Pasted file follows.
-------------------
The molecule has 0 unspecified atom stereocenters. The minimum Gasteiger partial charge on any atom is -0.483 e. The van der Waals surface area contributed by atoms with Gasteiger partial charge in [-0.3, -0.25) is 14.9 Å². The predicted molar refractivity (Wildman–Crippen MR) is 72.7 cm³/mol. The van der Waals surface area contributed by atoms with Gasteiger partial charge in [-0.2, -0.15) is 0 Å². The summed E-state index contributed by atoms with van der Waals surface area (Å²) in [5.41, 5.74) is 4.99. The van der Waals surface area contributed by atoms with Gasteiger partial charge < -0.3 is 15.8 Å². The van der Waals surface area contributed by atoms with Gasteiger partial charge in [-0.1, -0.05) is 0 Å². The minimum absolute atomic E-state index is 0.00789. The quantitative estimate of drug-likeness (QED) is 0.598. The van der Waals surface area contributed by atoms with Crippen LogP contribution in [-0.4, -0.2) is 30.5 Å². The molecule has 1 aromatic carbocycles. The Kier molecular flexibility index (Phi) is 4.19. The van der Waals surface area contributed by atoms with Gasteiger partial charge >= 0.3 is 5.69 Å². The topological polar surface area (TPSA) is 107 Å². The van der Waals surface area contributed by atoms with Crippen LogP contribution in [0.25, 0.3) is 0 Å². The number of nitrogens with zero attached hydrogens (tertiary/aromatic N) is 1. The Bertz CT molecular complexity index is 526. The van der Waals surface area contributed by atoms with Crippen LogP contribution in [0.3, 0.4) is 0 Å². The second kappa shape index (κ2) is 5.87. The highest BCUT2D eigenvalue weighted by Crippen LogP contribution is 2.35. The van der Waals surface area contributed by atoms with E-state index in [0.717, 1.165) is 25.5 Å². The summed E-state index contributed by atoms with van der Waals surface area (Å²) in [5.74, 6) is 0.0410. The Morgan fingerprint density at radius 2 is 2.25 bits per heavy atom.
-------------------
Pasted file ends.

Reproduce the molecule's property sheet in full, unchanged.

The molecule has 0 unspecified atom stereocenters. The minimum Gasteiger partial charge on any atom is -0.483 e. The van der Waals surface area contributed by atoms with Gasteiger partial charge in [-0.3, -0.25) is 14.9 Å². The predicted molar refractivity (Wildman–Crippen MR) is 72.7 cm³/mol. The van der Waals surface area contributed by atoms with Gasteiger partial charge in [-0.2, -0.15) is 0 Å². The summed E-state index contributed by atoms with van der Waals surface area (Å²) in [5.41, 5.74) is 4.99. The van der Waals surface area contributed by atoms with Gasteiger partial charge < -0.3 is 15.8 Å². The van der Waals surface area contributed by atoms with Gasteiger partial charge in [-0.1, -0.05) is 0 Å². The minimum absolute atomic E-state index is 0.00789. The quantitative estimate of drug-likeness (QED) is 0.598. The van der Waals surface area contributed by atoms with Crippen LogP contribution in [-0.4, -0.2) is 30.5 Å². The molecule has 1 aromatic carbocycles. The Kier molecular flexibility index (Phi) is 4.19. The van der Waals surface area contributed by atoms with Gasteiger partial charge >= 0.3 is 5.69 Å². The topological polar surface area (TPSA) is 107 Å². The van der Waals surface area contributed by atoms with Crippen LogP contribution in [0.25, 0.3) is 0 Å². The number of nitrogens with zero attached hydrogens (tertiary/aromatic N) is 1. The Bertz CT molecular complexity index is 526. The van der Waals surface area contributed by atoms with Crippen LogP contribution in [0.3, 0.4) is 0 Å². The second kappa shape index (κ2) is 5.87. The highest BCUT2D eigenvalue weighted by Crippen LogP contribution is 2.35. The van der Waals surface area contributed by atoms with E-state index in [0.717, 1.165) is 25.5 Å². The summed E-state index contributed by atoms with van der Waals surface area (Å²) in [5.74, 6) is 0.0410. The Morgan fingerprint density at radius 2 is 2.25 bits per heavy atom.